UNCASVILLE, Conn. — The first half of Sunday’s game started and ended the same way: junior center Jon Teske catching Providence’s defense napping and throwing down an easy dunk.

That set the tone for the rest of the game. Though it was close at the beginning, the No. 18 Michigan men’s basketball team (5-0 overall) took control and never relented in a 66-47 win over the Friars (3-2) in the championship game of the Hall of Fame Tip-off Tournament.

The Wolverines got out to an early lead after Teske’s dunk. Twice, freshman forward Ignas Brazdeikis received long passes from junior guard Zavier Simpson and dunked them in on the fast break. The second time, he hung on the rim for a few seconds, savoring the moment as he let the ball roll down his body.

Providence temporarily grabbed the momentum with a 6-0 run, punctuated by a deep 3-pointer from Maliek White, to cut the Wolverines’ lead to 21-20. But that was the closest the Friars got.

On the following possession, Teske hit a pick-and-pop three — the first of his career — to keep Michigan in the lead with 3:49 remaining in the half. From there, the Wolverines capped off a 14-2 run with Teske’s second dunk to extend the lead to 35-22 at halftime.

“At the end of the first half, we just wanted to come to the locker room excited and ready for the second half,” Brazdeikis said. “They went on their run, I feel like towards the end of that first half, so then we just bounced back.”

Both teams played chippy — combining for four fouls in the first two minutes of the second half. Providence was able to take advantage early in the second half by grabbing extra possession, but sophomore forward Isaiah Livers made back-to-back 3-pointers to keep Michigan’s lead comfortable.

And the Wolverines’ stifling defense helped extinguish any hope of a comeback. The Friars shot just 28.1 percent on field goals, while Michigan grabbed 28 defensive rebounds.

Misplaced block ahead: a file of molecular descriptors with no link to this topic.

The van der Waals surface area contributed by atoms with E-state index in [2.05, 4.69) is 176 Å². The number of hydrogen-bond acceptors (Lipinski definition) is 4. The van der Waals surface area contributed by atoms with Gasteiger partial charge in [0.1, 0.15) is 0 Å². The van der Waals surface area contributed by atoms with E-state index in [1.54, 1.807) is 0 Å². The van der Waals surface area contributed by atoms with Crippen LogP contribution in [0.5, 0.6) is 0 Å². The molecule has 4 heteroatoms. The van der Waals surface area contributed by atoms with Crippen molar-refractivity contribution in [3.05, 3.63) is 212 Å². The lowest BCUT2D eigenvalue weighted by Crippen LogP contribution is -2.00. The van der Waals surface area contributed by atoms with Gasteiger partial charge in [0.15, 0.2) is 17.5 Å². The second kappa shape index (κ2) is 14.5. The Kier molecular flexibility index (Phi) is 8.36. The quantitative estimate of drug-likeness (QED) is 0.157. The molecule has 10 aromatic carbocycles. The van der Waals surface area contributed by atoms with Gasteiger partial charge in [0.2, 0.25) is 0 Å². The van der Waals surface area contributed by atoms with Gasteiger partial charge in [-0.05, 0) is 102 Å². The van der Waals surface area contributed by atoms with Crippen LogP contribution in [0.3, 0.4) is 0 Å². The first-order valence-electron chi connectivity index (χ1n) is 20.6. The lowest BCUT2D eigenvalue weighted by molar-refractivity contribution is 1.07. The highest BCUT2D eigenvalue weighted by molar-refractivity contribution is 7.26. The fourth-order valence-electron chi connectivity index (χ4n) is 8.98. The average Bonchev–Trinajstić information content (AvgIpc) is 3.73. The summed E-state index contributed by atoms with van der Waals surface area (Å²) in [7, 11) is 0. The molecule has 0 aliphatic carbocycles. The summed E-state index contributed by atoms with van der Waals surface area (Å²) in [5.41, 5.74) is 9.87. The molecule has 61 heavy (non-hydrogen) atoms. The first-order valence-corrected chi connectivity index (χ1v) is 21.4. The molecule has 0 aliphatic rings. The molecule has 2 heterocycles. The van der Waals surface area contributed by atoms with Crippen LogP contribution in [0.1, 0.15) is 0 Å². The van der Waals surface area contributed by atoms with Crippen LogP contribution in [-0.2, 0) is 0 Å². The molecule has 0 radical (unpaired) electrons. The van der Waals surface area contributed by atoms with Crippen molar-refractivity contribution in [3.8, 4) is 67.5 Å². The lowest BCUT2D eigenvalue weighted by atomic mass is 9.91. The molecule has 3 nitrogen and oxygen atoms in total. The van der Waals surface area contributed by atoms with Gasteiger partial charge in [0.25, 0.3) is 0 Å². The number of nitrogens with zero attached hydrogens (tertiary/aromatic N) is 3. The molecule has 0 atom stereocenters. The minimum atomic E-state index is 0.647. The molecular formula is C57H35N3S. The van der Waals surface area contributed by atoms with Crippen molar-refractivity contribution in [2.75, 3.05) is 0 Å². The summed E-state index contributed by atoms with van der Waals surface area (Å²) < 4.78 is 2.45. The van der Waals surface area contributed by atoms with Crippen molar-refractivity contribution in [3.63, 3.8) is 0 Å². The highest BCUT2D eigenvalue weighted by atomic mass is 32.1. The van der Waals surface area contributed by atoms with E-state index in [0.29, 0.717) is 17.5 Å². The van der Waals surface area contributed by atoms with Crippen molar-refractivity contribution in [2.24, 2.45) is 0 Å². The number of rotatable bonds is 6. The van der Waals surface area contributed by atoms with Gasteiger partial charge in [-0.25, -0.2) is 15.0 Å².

Michigan ran its offense through Brazdeikis and Teske — who finished with 20 and 17 points, respectively. The rest of the team struggled to score, which ultimately kept the game from being a blowout. Simpson and redshirt junior Charles Matthews — both of whom scored in double digits Saturday — failed to get anything going offensively, combining for just 11 points. But even when that happened, Teske and Brazdeikis were there to grab a board or tip the ball in off the glass — and that was when they weren’t dunking. Teske had three dunks and Brazdeikis, two.

With their flashy moves and an assist from the defense, the outcome was never in doubt.

“Everyone can play on our team. It’s not gonna be one person that’s gonna be the best player on the court every day,” Brazdeikis said. “It’s gonna be, one day (Simpson), one day Jon, one day Charles and it always switches cause we all split the ball, so it’s just about being effective in other ways and our team is just so talented that we all just click.”

Added Michigan coach John Beilein: “That’s always gonna be our mindset going in. We’re gonna take what people give us.

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